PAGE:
Are leaders underestimating the impact of generative AI?
Industry leaders have their say on the AI revolution
Dave Day, Executive Creative Director at Crispin Porter Bogusky London explores the shift from linear to streaming TV, and the creative opportunities that offers.
For years TV advertising was apparently supposed to meet its demise. Headlines screamed it, death knells sounded, while many of us in the industry chuckled at the foolhardiness of such an idea: wherever there are audiences, there will always be advertisers.
From 2009 to 2019, TV, in fact, proved remarkably resilient in an era of immense disruption. Despite the emergence of subscription video on demand services like Netflix, linear TV consumption actually remained steadfast around the globe.
But then came the pandemic, and with it people shut at home, glued to their TV sets and devices, hungry for binge-worthy programming. Shifts in viewing habits that were predicted to play out over the next couple of years ended up happening quicker than anyone imagined. Back at the start of 2020, video streaming giant Roku predicted consumer time spent viewing streaming TV would surpass traditional linear TV over a period of five years. Instead, it did so within the year.
If this is a new dawn, then now’s the time to (re)define creativity in digital television.Dave Day
Fast-forward to January 2021, and pundits say this year's significant shift will be from subscription VOD to free streaming services funded by advertising. Research this month bears this out. U.S. TV viewers are more than five times more likely to prefer free or low-cost streaming TV with ads, over streaming services with higher monthly subscription fees with no ads according to The Trade Desk’s Future of TV survey. It’s looking like 2021 will be all about the streaming war on the ad-supported side of the market. Hello Hulu, move over Netflix.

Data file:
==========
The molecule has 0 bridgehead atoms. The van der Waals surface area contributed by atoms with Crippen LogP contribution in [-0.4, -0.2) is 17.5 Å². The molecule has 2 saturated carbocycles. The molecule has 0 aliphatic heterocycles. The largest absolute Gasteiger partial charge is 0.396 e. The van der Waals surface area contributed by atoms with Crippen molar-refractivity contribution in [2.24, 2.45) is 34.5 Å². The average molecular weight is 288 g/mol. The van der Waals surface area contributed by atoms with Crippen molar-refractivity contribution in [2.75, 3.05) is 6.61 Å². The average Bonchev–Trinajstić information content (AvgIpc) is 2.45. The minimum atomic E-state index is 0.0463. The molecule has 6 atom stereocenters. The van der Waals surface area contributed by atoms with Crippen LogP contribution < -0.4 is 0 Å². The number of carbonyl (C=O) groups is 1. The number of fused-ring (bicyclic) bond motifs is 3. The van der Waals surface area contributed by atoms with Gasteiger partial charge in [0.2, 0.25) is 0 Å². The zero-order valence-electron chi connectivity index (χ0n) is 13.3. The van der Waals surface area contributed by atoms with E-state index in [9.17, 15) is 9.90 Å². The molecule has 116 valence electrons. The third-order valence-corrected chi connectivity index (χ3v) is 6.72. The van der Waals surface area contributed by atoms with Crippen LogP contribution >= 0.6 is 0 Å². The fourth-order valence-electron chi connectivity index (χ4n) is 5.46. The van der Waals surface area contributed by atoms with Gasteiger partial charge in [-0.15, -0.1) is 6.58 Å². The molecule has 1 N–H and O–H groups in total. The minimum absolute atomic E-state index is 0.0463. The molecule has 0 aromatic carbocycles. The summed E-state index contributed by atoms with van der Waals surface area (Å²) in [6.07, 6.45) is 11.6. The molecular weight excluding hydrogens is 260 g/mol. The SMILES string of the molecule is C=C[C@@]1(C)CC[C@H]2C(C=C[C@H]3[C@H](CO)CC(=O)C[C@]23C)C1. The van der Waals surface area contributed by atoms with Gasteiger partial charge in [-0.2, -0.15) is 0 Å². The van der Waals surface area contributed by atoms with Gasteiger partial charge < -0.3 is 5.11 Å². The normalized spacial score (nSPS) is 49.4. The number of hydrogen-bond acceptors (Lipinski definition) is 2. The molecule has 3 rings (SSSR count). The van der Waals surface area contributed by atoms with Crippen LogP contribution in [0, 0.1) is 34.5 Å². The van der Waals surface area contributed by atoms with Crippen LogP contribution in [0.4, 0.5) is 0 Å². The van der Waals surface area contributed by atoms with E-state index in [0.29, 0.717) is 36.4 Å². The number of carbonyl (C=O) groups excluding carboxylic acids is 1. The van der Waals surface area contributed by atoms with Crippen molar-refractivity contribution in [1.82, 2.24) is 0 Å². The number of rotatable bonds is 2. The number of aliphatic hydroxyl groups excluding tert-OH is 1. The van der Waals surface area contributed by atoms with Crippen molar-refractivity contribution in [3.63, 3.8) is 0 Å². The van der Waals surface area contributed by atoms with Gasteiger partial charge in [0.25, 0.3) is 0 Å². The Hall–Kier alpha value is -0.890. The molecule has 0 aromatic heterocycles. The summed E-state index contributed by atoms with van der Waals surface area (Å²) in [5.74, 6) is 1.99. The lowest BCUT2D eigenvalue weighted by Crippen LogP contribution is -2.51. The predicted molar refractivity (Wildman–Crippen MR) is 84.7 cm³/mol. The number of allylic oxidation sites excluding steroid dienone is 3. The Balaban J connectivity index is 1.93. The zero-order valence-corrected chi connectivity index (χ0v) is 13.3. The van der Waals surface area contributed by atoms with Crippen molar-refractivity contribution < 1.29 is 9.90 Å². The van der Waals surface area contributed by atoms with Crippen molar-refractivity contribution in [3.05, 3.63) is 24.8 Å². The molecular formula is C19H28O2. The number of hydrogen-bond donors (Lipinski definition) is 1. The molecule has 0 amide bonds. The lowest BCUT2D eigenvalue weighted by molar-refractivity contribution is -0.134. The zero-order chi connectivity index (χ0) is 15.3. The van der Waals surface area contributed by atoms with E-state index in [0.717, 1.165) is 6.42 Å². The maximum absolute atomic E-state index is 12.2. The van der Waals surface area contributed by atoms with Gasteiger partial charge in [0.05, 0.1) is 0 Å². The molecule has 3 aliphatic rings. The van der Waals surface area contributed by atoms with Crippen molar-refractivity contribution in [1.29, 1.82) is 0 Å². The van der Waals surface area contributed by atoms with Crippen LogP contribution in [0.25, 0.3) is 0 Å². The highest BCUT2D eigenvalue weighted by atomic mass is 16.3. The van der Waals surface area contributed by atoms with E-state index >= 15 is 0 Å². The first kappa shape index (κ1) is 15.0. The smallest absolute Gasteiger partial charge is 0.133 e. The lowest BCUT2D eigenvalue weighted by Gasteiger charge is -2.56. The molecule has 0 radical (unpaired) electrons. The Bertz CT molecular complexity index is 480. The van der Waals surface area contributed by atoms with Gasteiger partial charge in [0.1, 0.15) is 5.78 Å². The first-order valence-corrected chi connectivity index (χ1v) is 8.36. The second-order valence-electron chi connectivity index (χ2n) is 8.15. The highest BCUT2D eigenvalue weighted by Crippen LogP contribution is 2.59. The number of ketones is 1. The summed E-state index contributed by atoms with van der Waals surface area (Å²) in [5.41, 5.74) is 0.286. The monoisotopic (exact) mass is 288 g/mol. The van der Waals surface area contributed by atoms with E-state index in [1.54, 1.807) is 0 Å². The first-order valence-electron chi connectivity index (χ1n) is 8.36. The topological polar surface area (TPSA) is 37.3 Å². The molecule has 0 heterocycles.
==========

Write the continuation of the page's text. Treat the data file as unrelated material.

These changes in how people choose to pay for content on their devices, with hard dollars or in exchange for watching a couple of ads per hour, most definitely signal something huge for advertising. It’s less ‘TV advertising is dead’, and more welcome to a whole new era.
Change is happening apace. We already have nifty adtech offerings from the streaming platforms, enabling advertisers to target based on a range of data-driven variables such as demographics and interests. And many of the networks have got smart about capping advertising load, balancing a consumer-friendly lower number of ads per hour with premium ad formats like Hulu’s Pause Ads and Binge Ads that they say better align with the streaming experience. And they do, no doubt. Technically they’re clever ads. And they’re certainly less interruptive.
But are they creative? OK, Charmin toilet paper’s pause ad on Hulu is pretty smart in terms of an ad format. Transparent background so you can still see the paused programme behind, and static so it doesn't interrupt your show viewing experience. But is it a great ad? If creative quality is the most critical driver of a campaign's success, as a survey from Nielsen suggests, surely the fact it’s clearly not a great ad does matter?